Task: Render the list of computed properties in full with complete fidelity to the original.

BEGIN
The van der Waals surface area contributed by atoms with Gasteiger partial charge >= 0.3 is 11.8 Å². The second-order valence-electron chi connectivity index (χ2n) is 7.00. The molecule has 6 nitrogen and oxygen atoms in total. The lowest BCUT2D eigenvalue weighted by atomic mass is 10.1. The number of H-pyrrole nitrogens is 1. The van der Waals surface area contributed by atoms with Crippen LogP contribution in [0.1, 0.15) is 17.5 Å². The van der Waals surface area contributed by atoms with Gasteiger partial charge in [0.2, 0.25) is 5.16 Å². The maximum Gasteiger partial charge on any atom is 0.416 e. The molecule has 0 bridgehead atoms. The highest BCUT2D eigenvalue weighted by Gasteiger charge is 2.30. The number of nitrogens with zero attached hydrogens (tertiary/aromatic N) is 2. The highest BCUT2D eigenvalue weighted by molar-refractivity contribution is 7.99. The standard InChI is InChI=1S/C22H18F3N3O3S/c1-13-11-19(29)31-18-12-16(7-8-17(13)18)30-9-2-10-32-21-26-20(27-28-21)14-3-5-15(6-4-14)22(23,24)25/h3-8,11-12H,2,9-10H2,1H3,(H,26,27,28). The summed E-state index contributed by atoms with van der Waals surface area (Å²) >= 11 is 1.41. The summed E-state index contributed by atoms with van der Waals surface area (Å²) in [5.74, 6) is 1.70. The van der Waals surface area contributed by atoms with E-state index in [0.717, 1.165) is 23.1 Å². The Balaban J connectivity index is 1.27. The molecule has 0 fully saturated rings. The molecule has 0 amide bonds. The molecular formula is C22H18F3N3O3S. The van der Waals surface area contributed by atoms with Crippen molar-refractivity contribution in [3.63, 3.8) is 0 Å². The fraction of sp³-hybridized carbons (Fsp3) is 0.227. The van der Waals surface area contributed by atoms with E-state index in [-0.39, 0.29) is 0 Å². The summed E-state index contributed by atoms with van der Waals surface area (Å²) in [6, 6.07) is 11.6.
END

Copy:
The van der Waals surface area contributed by atoms with Gasteiger partial charge >= 0.3 is 11.8 Å². The second-order valence-electron chi connectivity index (χ2n) is 7.00. The molecule has 6 nitrogen and oxygen atoms in total. The lowest BCUT2D eigenvalue weighted by atomic mass is 10.1. The number of H-pyrrole nitrogens is 1. The van der Waals surface area contributed by atoms with Crippen LogP contribution in [0.1, 0.15) is 17.5 Å². The van der Waals surface area contributed by atoms with Gasteiger partial charge in [0.2, 0.25) is 5.16 Å². The maximum Gasteiger partial charge on any atom is 0.416 e. The molecule has 0 bridgehead atoms. The highest BCUT2D eigenvalue weighted by Gasteiger charge is 2.30. The number of nitrogens with zero attached hydrogens (tertiary/aromatic N) is 2. The highest BCUT2D eigenvalue weighted by molar-refractivity contribution is 7.99. The standard InChI is InChI=1S/C22H18F3N3O3S/c1-13-11-19(29)31-18-12-16(7-8-17(13)18)30-9-2-10-32-21-26-20(27-28-21)14-3-5-15(6-4-14)22(23,24)25/h3-8,11-12H,2,9-10H2,1H3,(H,26,27,28). The summed E-state index contributed by atoms with van der Waals surface area (Å²) >= 11 is 1.41. The summed E-state index contributed by atoms with van der Waals surface area (Å²) in [5.74, 6) is 1.70. The van der Waals surface area contributed by atoms with E-state index in [0.717, 1.165) is 23.1 Å². The Balaban J connectivity index is 1.27. The molecule has 0 fully saturated rings. The molecule has 0 amide bonds. The molecular formula is C22H18F3N3O3S. The van der Waals surface area contributed by atoms with Crippen molar-refractivity contribution in [3.63, 3.8) is 0 Å². The fraction of sp³-hybridized carbons (Fsp3) is 0.227. The van der Waals surface area contributed by atoms with E-state index in [-0.39, 0.29) is 0 Å². The summed E-state index contributed by atoms with van der Waals surface area (Å²) in [6, 6.07) is 11.6.